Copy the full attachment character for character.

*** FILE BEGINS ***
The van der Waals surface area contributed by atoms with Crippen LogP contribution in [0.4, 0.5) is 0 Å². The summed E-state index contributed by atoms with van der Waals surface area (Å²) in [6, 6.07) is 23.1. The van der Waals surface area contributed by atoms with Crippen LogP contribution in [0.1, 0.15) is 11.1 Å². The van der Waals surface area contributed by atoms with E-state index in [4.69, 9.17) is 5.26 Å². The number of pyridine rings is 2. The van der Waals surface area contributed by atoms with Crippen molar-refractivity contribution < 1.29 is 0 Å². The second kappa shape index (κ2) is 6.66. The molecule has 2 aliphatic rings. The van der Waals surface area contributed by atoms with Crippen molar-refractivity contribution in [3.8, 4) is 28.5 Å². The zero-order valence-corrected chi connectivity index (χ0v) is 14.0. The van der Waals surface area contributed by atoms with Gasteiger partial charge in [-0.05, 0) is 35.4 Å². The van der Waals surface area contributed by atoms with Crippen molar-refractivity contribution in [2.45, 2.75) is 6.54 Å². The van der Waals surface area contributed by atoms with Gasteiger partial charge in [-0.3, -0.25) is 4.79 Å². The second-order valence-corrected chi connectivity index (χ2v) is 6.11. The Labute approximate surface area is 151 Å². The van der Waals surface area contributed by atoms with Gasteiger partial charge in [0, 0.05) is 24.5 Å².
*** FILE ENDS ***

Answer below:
The van der Waals surface area contributed by atoms with Crippen LogP contribution in [0.4, 0.5) is 0 Å². The summed E-state index contributed by atoms with van der Waals surface area (Å²) in [6, 6.07) is 23.1. The van der Waals surface area contributed by atoms with Crippen LogP contribution in [0.1, 0.15) is 11.1 Å². The van der Waals surface area contributed by atoms with E-state index in [4.69, 9.17) is 5.26 Å². The number of pyridine rings is 2. The van der Waals surface area contributed by atoms with Crippen molar-refractivity contribution < 1.29 is 0 Å². The second kappa shape index (κ2) is 6.66. The molecule has 2 aliphatic rings. The van der Waals surface area contributed by atoms with Crippen molar-refractivity contribution in [3.8, 4) is 28.5 Å². The zero-order valence-corrected chi connectivity index (χ0v) is 14.0. The van der Waals surface area contributed by atoms with Gasteiger partial charge in [-0.05, 0) is 35.4 Å². The van der Waals surface area contributed by atoms with Crippen molar-refractivity contribution in [2.45, 2.75) is 6.54 Å². The van der Waals surface area contributed by atoms with Gasteiger partial charge in [-0.3, -0.25) is 4.79 Å². The second-order valence-corrected chi connectivity index (χ2v) is 6.11. The Labute approximate surface area is 151 Å². The van der Waals surface area contributed by atoms with Gasteiger partial charge in [0, 0.05) is 24.5 Å².